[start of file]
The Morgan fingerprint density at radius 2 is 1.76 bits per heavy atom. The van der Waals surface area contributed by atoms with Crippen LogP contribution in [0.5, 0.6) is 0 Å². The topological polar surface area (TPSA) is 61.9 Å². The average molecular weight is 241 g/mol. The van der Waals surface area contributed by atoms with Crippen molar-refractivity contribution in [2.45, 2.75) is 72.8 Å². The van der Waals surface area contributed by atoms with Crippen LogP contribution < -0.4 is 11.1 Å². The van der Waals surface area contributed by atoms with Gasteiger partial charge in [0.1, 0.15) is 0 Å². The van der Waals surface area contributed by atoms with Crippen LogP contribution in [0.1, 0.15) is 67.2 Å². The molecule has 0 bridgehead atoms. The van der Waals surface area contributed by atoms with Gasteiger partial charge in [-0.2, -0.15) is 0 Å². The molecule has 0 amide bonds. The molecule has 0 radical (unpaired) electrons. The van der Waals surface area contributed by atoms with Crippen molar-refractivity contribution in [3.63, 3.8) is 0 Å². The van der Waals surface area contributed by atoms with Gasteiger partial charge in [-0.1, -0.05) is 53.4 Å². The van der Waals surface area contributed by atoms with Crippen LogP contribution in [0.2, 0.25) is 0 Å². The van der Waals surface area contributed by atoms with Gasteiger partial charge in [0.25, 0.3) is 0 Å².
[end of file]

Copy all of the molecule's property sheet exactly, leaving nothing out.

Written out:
The Morgan fingerprint density at radius 2 is 1.76 bits per heavy atom. The van der Waals surface area contributed by atoms with Crippen LogP contribution in [0.5, 0.6) is 0 Å². The topological polar surface area (TPSA) is 61.9 Å². The average molecular weight is 241 g/mol. The van der Waals surface area contributed by atoms with Crippen molar-refractivity contribution in [2.45, 2.75) is 72.8 Å². The van der Waals surface area contributed by atoms with Crippen LogP contribution < -0.4 is 11.1 Å². The van der Waals surface area contributed by atoms with Gasteiger partial charge in [0.1, 0.15) is 0 Å². The van der Waals surface area contributed by atoms with Crippen LogP contribution in [0.1, 0.15) is 67.2 Å². The molecule has 0 bridgehead atoms. The van der Waals surface area contributed by atoms with Gasteiger partial charge in [-0.2, -0.15) is 0 Å². The molecule has 0 amide bonds. The molecule has 0 radical (unpaired) electrons. The van der Waals surface area contributed by atoms with Crippen molar-refractivity contribution in [3.63, 3.8) is 0 Å². The van der Waals surface area contributed by atoms with Gasteiger partial charge in [-0.1, -0.05) is 53.4 Å². The van der Waals surface area contributed by atoms with Crippen LogP contribution in [0.2, 0.25) is 0 Å². The van der Waals surface area contributed by atoms with Gasteiger partial charge in [0.25, 0.3) is 0 Å².